Mystery Monday: Rody

Every Monday we will post an entry that hasn’t yet been published with a view towards harnessing the collective onomastic power of the internet. If you have any thoughts about the name’s origin, other variants it might be related to, other examples of its use, etc., please share them in the comments! If you wish to browse other Mystery Monday names, there is an index.

Here’s an unusual 16th C feminine name!


It’s one of those names that feels like a diminutive, but a diminutive of what? If it were a masculine name, we could hypothesize a connection with <Ralph, but as a feminine name, it’s quite perplexing. Have you found any examples of the name? Or have any thoughts of what it might represent? Please share in the comments!


Filed under crowd-sourcing, dictionary entries, mystery monday

6 responses to “Mystery Monday: Rody

  1. It’s probably a diminutive of Rhoda.

  2. Brian M. Scott

    For what it’s worth, the index s.n. Rathby identifies her as Rhoda, though this would be a very early instance of the name. It’s too late to be relevant, but for the sake of completeness I note that the entry for 14 October 1711 records the marriage of a Rhoda Martyn of that parish.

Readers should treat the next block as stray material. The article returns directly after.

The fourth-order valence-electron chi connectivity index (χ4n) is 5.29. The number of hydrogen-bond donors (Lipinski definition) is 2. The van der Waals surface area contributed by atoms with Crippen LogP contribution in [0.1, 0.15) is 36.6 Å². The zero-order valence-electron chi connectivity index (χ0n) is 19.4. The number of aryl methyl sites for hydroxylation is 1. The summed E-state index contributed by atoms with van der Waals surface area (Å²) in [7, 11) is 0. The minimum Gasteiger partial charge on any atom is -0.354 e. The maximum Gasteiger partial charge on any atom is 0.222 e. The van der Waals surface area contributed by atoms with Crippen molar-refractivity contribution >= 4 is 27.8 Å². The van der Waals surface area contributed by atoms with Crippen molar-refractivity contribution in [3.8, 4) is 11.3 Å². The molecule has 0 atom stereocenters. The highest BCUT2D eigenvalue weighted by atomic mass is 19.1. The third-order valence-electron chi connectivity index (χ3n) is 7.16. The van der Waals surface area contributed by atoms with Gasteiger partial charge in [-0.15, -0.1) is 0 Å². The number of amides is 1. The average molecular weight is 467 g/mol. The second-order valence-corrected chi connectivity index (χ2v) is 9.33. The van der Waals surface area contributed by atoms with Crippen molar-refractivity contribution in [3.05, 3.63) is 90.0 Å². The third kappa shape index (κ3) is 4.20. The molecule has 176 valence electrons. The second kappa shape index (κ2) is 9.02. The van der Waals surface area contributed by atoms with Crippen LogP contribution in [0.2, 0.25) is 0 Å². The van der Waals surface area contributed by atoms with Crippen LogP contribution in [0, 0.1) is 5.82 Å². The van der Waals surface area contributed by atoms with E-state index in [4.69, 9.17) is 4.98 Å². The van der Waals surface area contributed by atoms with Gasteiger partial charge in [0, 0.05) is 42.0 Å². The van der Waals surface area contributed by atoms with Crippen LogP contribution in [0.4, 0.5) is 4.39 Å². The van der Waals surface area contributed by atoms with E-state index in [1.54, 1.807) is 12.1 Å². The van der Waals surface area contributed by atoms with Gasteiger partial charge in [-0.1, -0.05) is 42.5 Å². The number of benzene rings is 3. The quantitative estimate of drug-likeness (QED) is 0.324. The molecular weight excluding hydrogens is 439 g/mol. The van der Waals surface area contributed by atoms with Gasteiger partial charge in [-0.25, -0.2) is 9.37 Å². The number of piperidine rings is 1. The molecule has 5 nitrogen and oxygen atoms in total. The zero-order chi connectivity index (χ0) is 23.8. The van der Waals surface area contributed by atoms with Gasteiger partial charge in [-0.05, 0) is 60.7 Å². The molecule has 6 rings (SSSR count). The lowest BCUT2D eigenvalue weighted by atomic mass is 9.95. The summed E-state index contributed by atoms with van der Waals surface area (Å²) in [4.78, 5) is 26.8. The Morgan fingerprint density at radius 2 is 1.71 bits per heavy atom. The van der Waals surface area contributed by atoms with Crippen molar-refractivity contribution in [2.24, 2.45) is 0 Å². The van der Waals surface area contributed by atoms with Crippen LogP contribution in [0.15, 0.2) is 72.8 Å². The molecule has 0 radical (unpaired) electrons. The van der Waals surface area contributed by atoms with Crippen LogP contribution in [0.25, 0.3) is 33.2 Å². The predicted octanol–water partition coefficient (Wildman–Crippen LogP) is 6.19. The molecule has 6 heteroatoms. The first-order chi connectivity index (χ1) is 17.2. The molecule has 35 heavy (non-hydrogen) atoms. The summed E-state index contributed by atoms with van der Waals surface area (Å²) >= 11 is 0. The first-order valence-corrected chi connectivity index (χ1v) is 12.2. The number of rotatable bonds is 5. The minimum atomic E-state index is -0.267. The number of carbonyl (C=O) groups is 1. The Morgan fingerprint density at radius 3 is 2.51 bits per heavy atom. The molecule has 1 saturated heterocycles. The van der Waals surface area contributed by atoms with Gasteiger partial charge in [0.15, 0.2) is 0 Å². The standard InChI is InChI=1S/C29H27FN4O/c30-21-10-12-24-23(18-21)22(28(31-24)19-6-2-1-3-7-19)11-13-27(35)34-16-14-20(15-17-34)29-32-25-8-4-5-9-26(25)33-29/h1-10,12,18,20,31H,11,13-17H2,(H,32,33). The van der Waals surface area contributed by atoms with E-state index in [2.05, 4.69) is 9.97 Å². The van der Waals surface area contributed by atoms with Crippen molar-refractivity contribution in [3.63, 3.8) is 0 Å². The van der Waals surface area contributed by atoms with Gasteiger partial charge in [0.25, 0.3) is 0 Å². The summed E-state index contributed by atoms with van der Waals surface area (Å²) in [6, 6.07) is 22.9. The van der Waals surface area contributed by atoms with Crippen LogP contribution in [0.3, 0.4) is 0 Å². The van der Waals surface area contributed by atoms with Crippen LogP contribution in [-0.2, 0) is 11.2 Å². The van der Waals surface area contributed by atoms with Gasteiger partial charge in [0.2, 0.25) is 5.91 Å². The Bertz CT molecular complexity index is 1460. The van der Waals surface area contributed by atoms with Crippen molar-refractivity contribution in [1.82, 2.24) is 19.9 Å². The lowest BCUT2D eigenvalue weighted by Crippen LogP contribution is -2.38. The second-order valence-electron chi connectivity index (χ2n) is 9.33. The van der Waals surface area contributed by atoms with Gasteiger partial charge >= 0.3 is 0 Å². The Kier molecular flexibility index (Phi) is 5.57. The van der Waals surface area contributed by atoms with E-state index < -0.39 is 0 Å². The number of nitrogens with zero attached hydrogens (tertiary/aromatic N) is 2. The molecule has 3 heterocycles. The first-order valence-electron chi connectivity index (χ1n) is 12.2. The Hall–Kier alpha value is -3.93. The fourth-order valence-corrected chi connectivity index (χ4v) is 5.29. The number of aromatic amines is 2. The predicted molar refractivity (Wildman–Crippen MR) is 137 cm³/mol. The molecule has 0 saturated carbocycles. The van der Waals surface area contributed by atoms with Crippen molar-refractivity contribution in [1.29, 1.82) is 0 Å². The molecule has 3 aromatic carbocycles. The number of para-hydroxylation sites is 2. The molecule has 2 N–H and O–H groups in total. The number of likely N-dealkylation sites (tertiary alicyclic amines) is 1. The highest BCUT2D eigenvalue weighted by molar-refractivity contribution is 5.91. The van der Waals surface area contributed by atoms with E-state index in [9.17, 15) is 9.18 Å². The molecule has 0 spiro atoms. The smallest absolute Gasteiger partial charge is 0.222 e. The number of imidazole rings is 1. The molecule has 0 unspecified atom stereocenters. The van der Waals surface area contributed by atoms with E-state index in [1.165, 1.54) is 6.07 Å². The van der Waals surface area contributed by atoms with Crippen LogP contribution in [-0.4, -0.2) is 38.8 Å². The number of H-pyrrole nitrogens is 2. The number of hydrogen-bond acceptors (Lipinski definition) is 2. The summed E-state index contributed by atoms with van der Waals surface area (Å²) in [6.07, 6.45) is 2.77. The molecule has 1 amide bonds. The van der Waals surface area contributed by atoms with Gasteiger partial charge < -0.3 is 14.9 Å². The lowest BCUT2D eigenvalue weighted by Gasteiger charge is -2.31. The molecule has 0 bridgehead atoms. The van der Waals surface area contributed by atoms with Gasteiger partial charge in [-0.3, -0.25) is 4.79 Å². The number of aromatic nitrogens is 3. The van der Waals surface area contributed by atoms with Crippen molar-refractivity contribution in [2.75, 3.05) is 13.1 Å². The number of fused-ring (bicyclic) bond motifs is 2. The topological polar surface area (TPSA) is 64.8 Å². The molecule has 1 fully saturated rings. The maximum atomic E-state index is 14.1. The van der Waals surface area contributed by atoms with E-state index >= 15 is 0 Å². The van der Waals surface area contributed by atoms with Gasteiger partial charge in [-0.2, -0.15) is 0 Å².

Perhaps even odder is the forename of Radax Rathby, who was buried 10 April 1590.

    • Brian M. Scott

      And I now see that the same register records the 30 March 1635 marriage of John Voie & Rohda Bull, moving the name closer to the 16th century.

  3. Jörg Knappen

    I agree with Brian Scott that the first candidate name is Rhoda, a biblical name borne by a women mentioned once in the Acts of Apostles. It probably just means “[woman] from Rhodos” although many sources want to relate it to Greek rhodon “rose”.

    As an alternative one can consider a feminine form of Roderick or another name containing the Germanic name element hroth “fame” (there were also feminine names with that prototheme).

  4. Lauren Steenkamp

    Personally I’d be more inclined to say Rody is the short form of Roderica (feminine form of Roderick) then of Rhoda, seeing as the source is dated 1565 and the parish the register recorded was in a very working class area -main industry in the ward was cordwainery, I.e. shoemaking,- such ‘posh’ names as Roderick (and Roderica or Rod/dy) may well have still been pretty common place

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